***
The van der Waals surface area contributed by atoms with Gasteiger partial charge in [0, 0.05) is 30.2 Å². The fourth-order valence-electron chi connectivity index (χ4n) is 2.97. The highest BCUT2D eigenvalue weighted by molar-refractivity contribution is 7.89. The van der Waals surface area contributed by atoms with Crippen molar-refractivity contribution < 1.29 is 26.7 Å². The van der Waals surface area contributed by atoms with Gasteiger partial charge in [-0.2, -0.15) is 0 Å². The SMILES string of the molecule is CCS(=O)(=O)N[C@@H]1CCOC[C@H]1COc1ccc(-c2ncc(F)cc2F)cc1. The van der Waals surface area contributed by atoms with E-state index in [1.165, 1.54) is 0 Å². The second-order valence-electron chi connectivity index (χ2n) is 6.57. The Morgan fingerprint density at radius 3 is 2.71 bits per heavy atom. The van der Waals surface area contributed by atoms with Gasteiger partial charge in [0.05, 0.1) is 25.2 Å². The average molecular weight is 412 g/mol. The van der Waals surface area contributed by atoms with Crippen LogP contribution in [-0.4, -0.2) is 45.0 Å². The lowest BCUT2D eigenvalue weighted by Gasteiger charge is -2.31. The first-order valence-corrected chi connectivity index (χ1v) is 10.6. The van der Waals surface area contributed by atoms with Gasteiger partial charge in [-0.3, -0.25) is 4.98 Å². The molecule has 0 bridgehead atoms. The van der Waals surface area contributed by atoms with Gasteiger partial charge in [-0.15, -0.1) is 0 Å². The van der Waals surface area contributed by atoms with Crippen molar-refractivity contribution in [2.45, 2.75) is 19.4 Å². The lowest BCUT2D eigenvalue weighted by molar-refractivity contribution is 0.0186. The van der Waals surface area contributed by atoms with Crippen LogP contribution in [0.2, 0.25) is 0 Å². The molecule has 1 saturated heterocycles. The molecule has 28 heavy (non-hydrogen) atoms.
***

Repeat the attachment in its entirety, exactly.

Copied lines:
The van der Waals surface area contributed by atoms with Gasteiger partial charge in [0, 0.05) is 30.2 Å². The fourth-order valence-electron chi connectivity index (χ4n) is 2.97. The highest BCUT2D eigenvalue weighted by molar-refractivity contribution is 7.89. The van der Waals surface area contributed by atoms with Crippen molar-refractivity contribution < 1.29 is 26.7 Å². The van der Waals surface area contributed by atoms with Gasteiger partial charge in [-0.2, -0.15) is 0 Å². The SMILES string of the molecule is CCS(=O)(=O)N[C@@H]1CCOC[C@H]1COc1ccc(-c2ncc(F)cc2F)cc1. The van der Waals surface area contributed by atoms with E-state index in [1.165, 1.54) is 0 Å². The second-order valence-electron chi connectivity index (χ2n) is 6.57. The Morgan fingerprint density at radius 3 is 2.71 bits per heavy atom. The van der Waals surface area contributed by atoms with Gasteiger partial charge in [0.05, 0.1) is 25.2 Å². The average molecular weight is 412 g/mol. The van der Waals surface area contributed by atoms with Crippen LogP contribution in [-0.4, -0.2) is 45.0 Å². The lowest BCUT2D eigenvalue weighted by Gasteiger charge is -2.31. The first-order valence-corrected chi connectivity index (χ1v) is 10.6. The van der Waals surface area contributed by atoms with Gasteiger partial charge in [-0.3, -0.25) is 4.98 Å². The molecule has 0 bridgehead atoms. The van der Waals surface area contributed by atoms with Gasteiger partial charge in [-0.15, -0.1) is 0 Å². The van der Waals surface area contributed by atoms with Crippen molar-refractivity contribution in [2.45, 2.75) is 19.4 Å². The lowest BCUT2D eigenvalue weighted by molar-refractivity contribution is 0.0186. The van der Waals surface area contributed by atoms with Crippen LogP contribution in [0.2, 0.25) is 0 Å². The molecule has 1 saturated heterocycles. The molecule has 28 heavy (non-hydrogen) atoms.